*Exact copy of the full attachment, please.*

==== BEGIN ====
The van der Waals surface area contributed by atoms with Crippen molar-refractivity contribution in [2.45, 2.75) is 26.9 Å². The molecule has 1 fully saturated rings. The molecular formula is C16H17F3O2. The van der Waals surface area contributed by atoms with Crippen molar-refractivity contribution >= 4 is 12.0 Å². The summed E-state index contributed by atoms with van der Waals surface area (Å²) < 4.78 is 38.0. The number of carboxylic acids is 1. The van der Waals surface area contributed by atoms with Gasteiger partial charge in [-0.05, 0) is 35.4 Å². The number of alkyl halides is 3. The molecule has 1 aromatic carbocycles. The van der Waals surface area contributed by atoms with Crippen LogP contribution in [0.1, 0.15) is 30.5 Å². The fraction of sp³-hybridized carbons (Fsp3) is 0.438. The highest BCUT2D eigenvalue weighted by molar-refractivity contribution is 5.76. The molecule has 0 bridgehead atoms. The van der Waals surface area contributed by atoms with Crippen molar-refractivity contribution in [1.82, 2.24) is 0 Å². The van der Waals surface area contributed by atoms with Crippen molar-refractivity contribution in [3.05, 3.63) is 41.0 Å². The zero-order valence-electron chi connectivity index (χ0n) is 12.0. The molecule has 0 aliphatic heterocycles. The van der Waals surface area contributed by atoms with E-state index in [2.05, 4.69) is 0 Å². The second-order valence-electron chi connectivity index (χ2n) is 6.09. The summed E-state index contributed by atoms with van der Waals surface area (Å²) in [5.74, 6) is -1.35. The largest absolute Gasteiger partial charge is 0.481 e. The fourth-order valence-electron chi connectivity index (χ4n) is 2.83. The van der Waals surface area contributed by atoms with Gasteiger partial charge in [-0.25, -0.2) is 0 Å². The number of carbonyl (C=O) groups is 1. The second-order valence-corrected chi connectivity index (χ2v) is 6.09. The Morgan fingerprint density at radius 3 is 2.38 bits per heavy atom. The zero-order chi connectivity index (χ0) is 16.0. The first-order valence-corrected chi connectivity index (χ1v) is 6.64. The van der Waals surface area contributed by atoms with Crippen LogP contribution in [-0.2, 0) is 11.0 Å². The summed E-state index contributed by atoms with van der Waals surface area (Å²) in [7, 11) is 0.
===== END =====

The van der Waals surface area contributed by atoms with Crippen molar-refractivity contribution in [2.45, 2.75) is 26.9 Å². The molecule has 1 fully saturated rings. The molecular formula is C16H17F3O2. The van der Waals surface area contributed by atoms with Crippen molar-refractivity contribution >= 4 is 12.0 Å². The summed E-state index contributed by atoms with van der Waals surface area (Å²) < 4.78 is 38.0. The number of carboxylic acids is 1. The van der Waals surface area contributed by atoms with Gasteiger partial charge in [-0.05, 0) is 35.4 Å². The number of alkyl halides is 3. The molecule has 1 aromatic carbocycles. The van der Waals surface area contributed by atoms with Crippen LogP contribution in [0.1, 0.15) is 30.5 Å². The fraction of sp³-hybridized carbons (Fsp3) is 0.438. The highest BCUT2D eigenvalue weighted by molar-refractivity contribution is 5.76. The molecule has 0 bridgehead atoms. The van der Waals surface area contributed by atoms with Crippen molar-refractivity contribution in [1.82, 2.24) is 0 Å². The van der Waals surface area contributed by atoms with Crippen molar-refractivity contribution in [3.05, 3.63) is 41.0 Å². The zero-order valence-electron chi connectivity index (χ0n) is 12.0. The molecule has 0 aliphatic heterocycles. The van der Waals surface area contributed by atoms with E-state index in [2.05, 4.69) is 0 Å². The second-order valence-electron chi connectivity index (χ2n) is 6.09. The summed E-state index contributed by atoms with van der Waals surface area (Å²) in [5.74, 6) is -1.35. The largest absolute Gasteiger partial charge is 0.481 e. The fourth-order valence-electron chi connectivity index (χ4n) is 2.83. The van der Waals surface area contributed by atoms with Gasteiger partial charge in [-0.25, -0.2) is 0 Å². The number of carbonyl (C=O) groups is 1. The second-order valence-corrected chi connectivity index (χ2v) is 6.09. The Morgan fingerprint density at radius 3 is 2.38 bits per heavy atom. The zero-order chi connectivity index (χ0) is 16.0. The first-order valence-corrected chi connectivity index (χ1v) is 6.64. The van der Waals surface area contributed by atoms with Crippen LogP contribution in [-0.2, 0) is 11.0 Å². The summed E-state index contributed by atoms with van der Waals surface area (Å²) in [7, 11) is 0.